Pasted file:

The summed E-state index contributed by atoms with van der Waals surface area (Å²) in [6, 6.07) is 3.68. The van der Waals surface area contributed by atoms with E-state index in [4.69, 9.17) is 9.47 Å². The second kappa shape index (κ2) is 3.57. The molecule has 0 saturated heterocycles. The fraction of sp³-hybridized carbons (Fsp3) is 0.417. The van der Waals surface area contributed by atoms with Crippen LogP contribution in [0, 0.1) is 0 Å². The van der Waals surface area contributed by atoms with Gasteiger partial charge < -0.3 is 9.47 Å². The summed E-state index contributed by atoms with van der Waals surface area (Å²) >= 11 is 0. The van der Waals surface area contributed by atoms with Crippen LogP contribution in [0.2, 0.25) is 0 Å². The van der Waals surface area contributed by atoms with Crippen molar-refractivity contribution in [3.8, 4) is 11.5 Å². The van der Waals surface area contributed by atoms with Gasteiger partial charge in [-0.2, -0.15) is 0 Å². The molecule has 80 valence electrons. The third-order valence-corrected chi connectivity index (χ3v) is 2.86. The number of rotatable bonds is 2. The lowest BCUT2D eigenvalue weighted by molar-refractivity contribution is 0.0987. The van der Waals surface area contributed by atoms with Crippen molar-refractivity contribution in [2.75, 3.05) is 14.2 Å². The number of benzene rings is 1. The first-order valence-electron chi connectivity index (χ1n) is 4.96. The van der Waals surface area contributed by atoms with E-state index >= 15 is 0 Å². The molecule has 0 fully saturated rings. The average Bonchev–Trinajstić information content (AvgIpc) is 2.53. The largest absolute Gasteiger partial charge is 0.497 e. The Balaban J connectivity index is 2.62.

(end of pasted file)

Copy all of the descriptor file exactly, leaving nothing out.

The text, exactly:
The summed E-state index contributed by atoms with van der Waals surface area (Å²) in [6, 6.07) is 3.68. The van der Waals surface area contributed by atoms with E-state index in [4.69, 9.17) is 9.47 Å². The second kappa shape index (κ2) is 3.57. The molecule has 0 saturated heterocycles. The fraction of sp³-hybridized carbons (Fsp3) is 0.417. The van der Waals surface area contributed by atoms with Crippen LogP contribution in [0, 0.1) is 0 Å². The van der Waals surface area contributed by atoms with Gasteiger partial charge < -0.3 is 9.47 Å². The summed E-state index contributed by atoms with van der Waals surface area (Å²) >= 11 is 0. The van der Waals surface area contributed by atoms with Crippen LogP contribution in [0.2, 0.25) is 0 Å². The van der Waals surface area contributed by atoms with Crippen molar-refractivity contribution in [3.8, 4) is 11.5 Å². The van der Waals surface area contributed by atoms with Gasteiger partial charge in [-0.2, -0.15) is 0 Å². The molecule has 80 valence electrons. The third-order valence-corrected chi connectivity index (χ3v) is 2.86. The number of rotatable bonds is 2. The lowest BCUT2D eigenvalue weighted by molar-refractivity contribution is 0.0987. The van der Waals surface area contributed by atoms with Crippen molar-refractivity contribution in [2.75, 3.05) is 14.2 Å². The number of benzene rings is 1. The first-order valence-electron chi connectivity index (χ1n) is 4.96. The van der Waals surface area contributed by atoms with E-state index >= 15 is 0 Å². The molecule has 0 fully saturated rings. The average Bonchev–Trinajstić information content (AvgIpc) is 2.53. The largest absolute Gasteiger partial charge is 0.497 e. The Balaban J connectivity index is 2.62.